• Prevention is Essential

    May 18, 2023
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  • Leading Transgender Care

    Nov 1, 2022 by Devin Lynn
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  • Tips for Improving Brain Health Inspires the Community

    Sep 22, 2022 by Devin Lynn
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  • Sex Specific Guidelines Needed to Accurately Treat Women

    Apr 11, 2022 by Devin Lynn
    Today, in a new paper published in the Journal of the American College of Cardiology, University of Colorado Anschutz Medical Campus faculty Judy Regensteiner, PhD, and Jane Reusch, MD, discuss the need for sex-specific health information for obesity, hypertension and diabetes.
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  • Impacting Care through the Ludeman Center Network

    Oct 27, 2021 by Amy Huebschmann, MD Devin Lynn
    At times, opportunities for the Ludeman Family Center for Women’s Health Research to have an impact on health occur rapidly, such as when when there are shifts in healthcare delivery policies and procedures. That was the case in December 2020, amid a COVID-19 pandemic surge, when UCHealth received a mandate to start using a new laboratory assay to measure the early signs of a heart attack in patients – the ‘troponin’ laboratory test. The relevance to the Ludeman Center is that this new laboratory assay for the troponin test is one of the first tests to recommend different normative values for men and women.
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  • Sharing Heart Health Information with the Community

    Oct 14, 2021 by Devin Lynn
    On October 5, Jennifer Mieres, MD, senior vice president of Northwell Health’s Center for Equity of Care and expert in nuclear cardiology and cardiovascular disease in women, shared heart smart tips to improving health at the 2021 Annual Community Event.
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  • Secret Side Effects of Exercising Just 2 Hours Per Week, Says Science

    Aug 3, 2021 by John Anderer
    Both the World Health Organization and American Heart Association recommend that adults perform at least 150 minutes per week (two and half hours) of moderate aerobic exercise, such as a brisk walk or light bike ride, or 75 minutes of vigorous aerobic exercise such as running or hiking. Importantly, both organizations also offer a third option: a combination of both moderate and vigorous activity roughly equivalent to either of the first two options. So, about two hours of combined moderate and vigorous exercise should be enough to meet those suggestions as well.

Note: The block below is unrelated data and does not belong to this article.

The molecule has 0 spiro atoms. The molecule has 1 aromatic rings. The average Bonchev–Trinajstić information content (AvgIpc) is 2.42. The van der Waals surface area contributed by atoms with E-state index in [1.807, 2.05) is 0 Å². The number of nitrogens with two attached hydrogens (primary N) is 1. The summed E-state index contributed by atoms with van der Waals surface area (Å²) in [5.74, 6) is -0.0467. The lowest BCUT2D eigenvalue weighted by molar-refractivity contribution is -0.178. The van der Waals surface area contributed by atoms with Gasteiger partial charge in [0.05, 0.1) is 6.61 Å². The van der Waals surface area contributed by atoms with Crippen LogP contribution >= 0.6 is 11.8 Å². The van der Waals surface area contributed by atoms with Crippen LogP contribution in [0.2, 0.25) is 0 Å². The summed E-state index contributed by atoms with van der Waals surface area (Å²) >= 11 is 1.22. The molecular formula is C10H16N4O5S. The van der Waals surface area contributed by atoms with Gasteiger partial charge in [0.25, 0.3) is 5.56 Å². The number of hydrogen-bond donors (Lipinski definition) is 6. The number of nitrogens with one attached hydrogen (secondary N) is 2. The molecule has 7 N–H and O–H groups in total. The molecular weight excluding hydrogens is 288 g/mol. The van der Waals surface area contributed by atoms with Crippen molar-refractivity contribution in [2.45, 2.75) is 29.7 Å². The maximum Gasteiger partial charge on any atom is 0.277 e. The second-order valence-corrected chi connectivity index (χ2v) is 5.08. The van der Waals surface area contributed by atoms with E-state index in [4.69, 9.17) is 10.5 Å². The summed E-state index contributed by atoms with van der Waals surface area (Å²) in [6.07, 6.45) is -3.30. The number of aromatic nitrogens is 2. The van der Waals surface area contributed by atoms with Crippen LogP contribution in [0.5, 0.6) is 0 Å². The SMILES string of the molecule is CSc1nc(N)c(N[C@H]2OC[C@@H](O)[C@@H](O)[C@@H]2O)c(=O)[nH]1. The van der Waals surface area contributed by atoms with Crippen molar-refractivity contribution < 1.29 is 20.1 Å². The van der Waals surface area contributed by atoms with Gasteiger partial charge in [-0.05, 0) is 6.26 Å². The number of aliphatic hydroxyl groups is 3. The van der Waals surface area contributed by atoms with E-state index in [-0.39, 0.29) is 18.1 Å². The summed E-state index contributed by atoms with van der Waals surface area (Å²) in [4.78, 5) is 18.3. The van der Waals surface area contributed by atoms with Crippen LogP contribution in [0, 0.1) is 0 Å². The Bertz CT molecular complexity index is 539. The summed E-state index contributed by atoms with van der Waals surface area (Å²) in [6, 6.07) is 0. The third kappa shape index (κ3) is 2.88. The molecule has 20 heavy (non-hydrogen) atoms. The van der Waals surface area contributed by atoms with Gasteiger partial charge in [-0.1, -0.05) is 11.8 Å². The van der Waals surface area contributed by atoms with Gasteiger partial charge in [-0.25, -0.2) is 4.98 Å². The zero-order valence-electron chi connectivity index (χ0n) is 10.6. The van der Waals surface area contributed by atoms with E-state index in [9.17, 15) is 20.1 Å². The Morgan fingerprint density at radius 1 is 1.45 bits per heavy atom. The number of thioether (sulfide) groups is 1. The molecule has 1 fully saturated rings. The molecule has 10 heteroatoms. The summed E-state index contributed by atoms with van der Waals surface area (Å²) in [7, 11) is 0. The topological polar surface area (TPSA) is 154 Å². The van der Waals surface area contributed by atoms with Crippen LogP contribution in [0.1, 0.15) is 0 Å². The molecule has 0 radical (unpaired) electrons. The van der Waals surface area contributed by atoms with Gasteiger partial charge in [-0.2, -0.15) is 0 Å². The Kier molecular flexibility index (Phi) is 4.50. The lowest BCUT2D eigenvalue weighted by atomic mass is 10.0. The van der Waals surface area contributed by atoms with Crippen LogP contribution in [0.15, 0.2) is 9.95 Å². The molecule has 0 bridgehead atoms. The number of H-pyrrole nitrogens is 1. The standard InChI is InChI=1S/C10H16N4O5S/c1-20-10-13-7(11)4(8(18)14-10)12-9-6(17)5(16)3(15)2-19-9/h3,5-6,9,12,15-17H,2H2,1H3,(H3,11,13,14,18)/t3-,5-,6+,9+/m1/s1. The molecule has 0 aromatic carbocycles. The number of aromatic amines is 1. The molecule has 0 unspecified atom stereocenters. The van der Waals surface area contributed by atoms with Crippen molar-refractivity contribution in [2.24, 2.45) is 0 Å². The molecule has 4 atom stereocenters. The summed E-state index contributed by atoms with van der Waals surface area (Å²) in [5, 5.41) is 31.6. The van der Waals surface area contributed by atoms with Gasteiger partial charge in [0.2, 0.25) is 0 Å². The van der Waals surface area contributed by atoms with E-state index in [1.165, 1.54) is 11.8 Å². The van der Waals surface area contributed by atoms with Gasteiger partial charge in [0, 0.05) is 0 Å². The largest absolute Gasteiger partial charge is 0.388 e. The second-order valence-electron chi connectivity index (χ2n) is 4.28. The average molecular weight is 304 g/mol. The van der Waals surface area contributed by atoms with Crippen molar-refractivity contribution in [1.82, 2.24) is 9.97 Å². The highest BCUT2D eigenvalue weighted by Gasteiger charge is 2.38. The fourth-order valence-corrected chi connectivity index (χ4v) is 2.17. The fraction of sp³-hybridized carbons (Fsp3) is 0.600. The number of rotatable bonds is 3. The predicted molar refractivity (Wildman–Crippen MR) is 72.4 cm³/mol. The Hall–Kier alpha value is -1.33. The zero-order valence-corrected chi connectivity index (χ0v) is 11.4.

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  • Male Rats Have Been the Standard: Integrating Female Rats into Studies

    Jul 29, 2021 by Devin Lynn
    In 1994, the NIH created a policy in the Inclusion of Women and Minorities as Subjects in Clinical Research. This policy mandates that all NIH-funded research must address plans for the inclusion of women and minorities in the research grant application. The Ludeman Center is taking this further at the CU Anschutz Medical Campus to encourage faculty to actively participate in women’s health and sex differences research.
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  • Researchers Reverse Blood Flow Defect in Small Vessel Disease

    Jul 6, 2021 by Debra Melani
    Research out of the University of Colorado School of Medicine could pave the way for preventive treatments for dementia-causing small vessel disease.
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  • Researchers Reverse Blood Flow Defect in Small Vessel Disease

    Jul 6, 2021 by Debra Melani
    Research out of the University of Colorado School of Medicine could pave the way for preventive treatments for dementia-causing small vessel disease.
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  • Welcome Betty Arkell and Bill Ernstrom

    Jun 15, 2021 by Devin Lynn
    Two community leaders recently joined the Ludeman Family Center for Women’s Health Research Advisory Board to continue their passion for women's health and sex differences research. Betty Arkell and Bill Ernstrom will be great additions to our outstanding board. We look forward to working with them.
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  • Investing in Research

    Jun 15, 2021 by Devin Lynn
    Middle age and older Americans spend an average of 9 hours every day sedentary. Adults with type 2 diabetes engage in sedentary behavior approximately three hours more per week. The SitWise study aims to better understand sedentary behavior as it relates to cardiovascular health for older women with type 2 diabetes.
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  • Stress before Birth Affects Midlife Brain Circuits Differently in the Sexes

    Jun 7, 2021 by Anjali A. Sarkar, PhD
    Research continues to show a correlation between stress and physical health. Using functional MRI tests and frozen serum from four decades ago, the research team of one of our scientific council advisors — Dr. Jill Goldstein — has made an important discovery on the influence of stress during pregnancy on the brain development of their babies. Babies whose mothers had biomarkers of higher stress during their pregnancy have disruptions in how their brains process stress that are still apparent in middle age. These disruptions are different in female offspring than in male offspring.
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  • Study: Increasing Exercise During First Trimester May Reduce Gestational Diabetes RiskOpens in a new window

    Jan 14, 2021